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Market research: Do your business homework

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Researching your potential market and customers is a vital part of starting a business and giving it the best chance of success. Elsa Caleb outlines how to get off the ground.

To give your business the best chance of succeeding, you first need to spend a good deal of time researching the market. You need to be able to recognise customers who might be interested in the goods and services you are offering, and ensure that you can meet their needs. 


Spend time identifying your competitors and what they offer, including their range of products and how they connect with their customers. Consider their pricing strategy. Research their background and how they operate on a day-to-day basis.

Remember that the services and products you offer must be of good quality and meet the needs of your potential customers. Ensure that you have identified a gap in the market and you can demonstrate you have a strong competitive edge and your customers receive value for money.

The next stage is for you to identify plans to promote your business services/products.

These could include social media – Facebook, Twitter, Instagram, YouTube and Pinterest – newspapers, journals and websites. Analyse information collated to find out your potential business clients’ buying and spending patterns, and the best places to advertise and connect with your target market.

One of the most important things to remember while you are conducting the research is to capture all the evidence that you have acquired along with statistics to back up your findings.

While conducting market research, count the cost of all you need to get the business off the ground. Taking the time to itemise start-up costs, along with identifying where the funds will come from, is crucial for any start-up. Understanding the different criteria for each lender will also be beneficial before applying.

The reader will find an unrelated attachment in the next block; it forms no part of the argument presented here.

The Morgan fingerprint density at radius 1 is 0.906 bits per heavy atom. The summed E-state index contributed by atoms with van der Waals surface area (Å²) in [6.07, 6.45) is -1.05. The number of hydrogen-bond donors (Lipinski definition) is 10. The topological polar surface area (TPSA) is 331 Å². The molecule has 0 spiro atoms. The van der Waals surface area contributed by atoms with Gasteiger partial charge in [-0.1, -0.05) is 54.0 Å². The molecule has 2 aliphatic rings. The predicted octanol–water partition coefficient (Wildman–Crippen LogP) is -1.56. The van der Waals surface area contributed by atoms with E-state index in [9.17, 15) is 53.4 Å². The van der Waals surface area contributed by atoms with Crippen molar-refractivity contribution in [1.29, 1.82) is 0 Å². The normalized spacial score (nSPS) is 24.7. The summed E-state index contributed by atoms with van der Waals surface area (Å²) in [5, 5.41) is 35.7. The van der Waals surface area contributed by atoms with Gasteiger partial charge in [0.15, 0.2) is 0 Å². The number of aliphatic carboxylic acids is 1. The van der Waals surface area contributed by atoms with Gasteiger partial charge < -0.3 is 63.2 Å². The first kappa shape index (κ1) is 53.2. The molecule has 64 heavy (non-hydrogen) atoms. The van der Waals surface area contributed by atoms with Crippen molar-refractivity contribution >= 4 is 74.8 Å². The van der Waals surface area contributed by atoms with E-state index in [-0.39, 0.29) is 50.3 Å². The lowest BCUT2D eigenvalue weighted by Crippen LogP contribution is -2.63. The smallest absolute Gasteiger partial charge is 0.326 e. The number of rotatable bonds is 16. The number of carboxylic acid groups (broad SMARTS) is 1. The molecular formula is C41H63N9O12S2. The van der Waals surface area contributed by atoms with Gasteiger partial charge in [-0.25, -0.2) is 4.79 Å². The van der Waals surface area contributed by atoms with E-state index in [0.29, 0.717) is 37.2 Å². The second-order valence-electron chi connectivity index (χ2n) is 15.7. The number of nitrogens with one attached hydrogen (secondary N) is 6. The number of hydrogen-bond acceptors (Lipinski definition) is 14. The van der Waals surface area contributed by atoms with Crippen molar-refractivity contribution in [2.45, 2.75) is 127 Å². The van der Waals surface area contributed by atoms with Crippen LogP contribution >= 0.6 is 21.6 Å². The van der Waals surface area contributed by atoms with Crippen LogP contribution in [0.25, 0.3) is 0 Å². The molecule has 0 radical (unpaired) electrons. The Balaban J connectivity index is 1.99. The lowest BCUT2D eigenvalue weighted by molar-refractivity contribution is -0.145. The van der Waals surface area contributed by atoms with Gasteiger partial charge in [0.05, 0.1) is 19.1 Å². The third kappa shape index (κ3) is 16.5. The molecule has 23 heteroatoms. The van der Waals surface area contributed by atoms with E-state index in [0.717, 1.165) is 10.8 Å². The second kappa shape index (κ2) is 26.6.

If you are planning to supply products, the assistance of one or several suppliers will be vital. The quality of what they offer demonstrates your choice and, in some cases, can dictate the type of client you engage with, so careful research and selection is essential.

Take time to develop a good relationship, and be open about what you expect from them.


Try to identify at least three suppliers who have good track records for your products and services to ensure that you are able to trade and concentrate on building the business.

Set aside a substantial amount of time to research every area of your business to build a strong foundation. However, never forget that market research is an ongoing process throughout the life of your business – things are constantly changing and you need to stay ahead of your competitors.

Research tools

There are a couple of strategic tools that can assist you with your market research: 

SWOT analysis: strengths, weaknesses, opportunities and threats - Identify the strengths and weaknesses of your competitors, and what opportunities or threats they pose


PESTLE analysis: political, economic, social, technological, legal and environmental -
While conducting your market research, you should also consider the external factors that can have an impact on your business.

Elsa Caleb is FSB’s Business Creation Team Manager